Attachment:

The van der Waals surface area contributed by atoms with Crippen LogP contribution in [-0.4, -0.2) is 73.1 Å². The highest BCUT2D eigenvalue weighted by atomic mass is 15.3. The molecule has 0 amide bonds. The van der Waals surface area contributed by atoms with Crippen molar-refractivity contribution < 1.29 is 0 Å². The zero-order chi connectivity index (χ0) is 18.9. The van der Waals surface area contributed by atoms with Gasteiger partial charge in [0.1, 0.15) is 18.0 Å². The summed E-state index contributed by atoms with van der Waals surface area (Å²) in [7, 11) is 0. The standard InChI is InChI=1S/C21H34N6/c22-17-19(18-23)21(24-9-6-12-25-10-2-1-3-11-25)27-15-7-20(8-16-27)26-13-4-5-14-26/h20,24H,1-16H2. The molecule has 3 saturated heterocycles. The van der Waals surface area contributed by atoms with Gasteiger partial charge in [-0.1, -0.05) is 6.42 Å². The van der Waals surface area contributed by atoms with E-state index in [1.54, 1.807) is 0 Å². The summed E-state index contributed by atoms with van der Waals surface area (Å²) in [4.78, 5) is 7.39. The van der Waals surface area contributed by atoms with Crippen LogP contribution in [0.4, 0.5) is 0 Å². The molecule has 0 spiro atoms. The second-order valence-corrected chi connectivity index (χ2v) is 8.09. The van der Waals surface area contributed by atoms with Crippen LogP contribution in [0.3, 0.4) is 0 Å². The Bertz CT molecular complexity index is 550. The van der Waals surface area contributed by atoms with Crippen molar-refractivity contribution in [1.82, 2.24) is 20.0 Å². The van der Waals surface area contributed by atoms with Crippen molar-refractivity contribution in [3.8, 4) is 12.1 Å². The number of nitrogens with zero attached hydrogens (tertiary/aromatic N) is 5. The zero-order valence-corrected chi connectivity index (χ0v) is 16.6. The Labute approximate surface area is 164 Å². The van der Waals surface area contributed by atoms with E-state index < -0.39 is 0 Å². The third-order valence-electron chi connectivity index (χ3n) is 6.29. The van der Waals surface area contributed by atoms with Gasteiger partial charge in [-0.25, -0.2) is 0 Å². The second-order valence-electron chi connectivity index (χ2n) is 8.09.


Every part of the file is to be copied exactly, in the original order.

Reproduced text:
The van der Waals surface area contributed by atoms with Crippen LogP contribution in [-0.4, -0.2) is 73.1 Å². The highest BCUT2D eigenvalue weighted by atomic mass is 15.3. The molecule has 0 amide bonds. The van der Waals surface area contributed by atoms with Crippen molar-refractivity contribution < 1.29 is 0 Å². The zero-order chi connectivity index (χ0) is 18.9. The van der Waals surface area contributed by atoms with Gasteiger partial charge in [0.1, 0.15) is 18.0 Å². The summed E-state index contributed by atoms with van der Waals surface area (Å²) in [7, 11) is 0. The standard InChI is InChI=1S/C21H34N6/c22-17-19(18-23)21(24-9-6-12-25-10-2-1-3-11-25)27-15-7-20(8-16-27)26-13-4-5-14-26/h20,24H,1-16H2. The molecule has 3 saturated heterocycles. The van der Waals surface area contributed by atoms with Gasteiger partial charge in [-0.1, -0.05) is 6.42 Å². The van der Waals surface area contributed by atoms with E-state index in [1.54, 1.807) is 0 Å². The summed E-state index contributed by atoms with van der Waals surface area (Å²) in [4.78, 5) is 7.39. The van der Waals surface area contributed by atoms with Crippen LogP contribution in [0.4, 0.5) is 0 Å². The molecule has 0 spiro atoms. The second-order valence-corrected chi connectivity index (χ2v) is 8.09. The van der Waals surface area contributed by atoms with Crippen LogP contribution in [0.3, 0.4) is 0 Å². The Bertz CT molecular complexity index is 550. The van der Waals surface area contributed by atoms with Crippen molar-refractivity contribution in [1.82, 2.24) is 20.0 Å². The van der Waals surface area contributed by atoms with Crippen molar-refractivity contribution in [3.8, 4) is 12.1 Å². The number of nitrogens with zero attached hydrogens (tertiary/aromatic N) is 5. The zero-order valence-corrected chi connectivity index (χ0v) is 16.6. The Labute approximate surface area is 164 Å². The van der Waals surface area contributed by atoms with E-state index < -0.39 is 0 Å². The third-order valence-electron chi connectivity index (χ3n) is 6.29. The van der Waals surface area contributed by atoms with Gasteiger partial charge in [-0.25, -0.2) is 0 Å². The second-order valence-electron chi connectivity index (χ2n) is 8.09.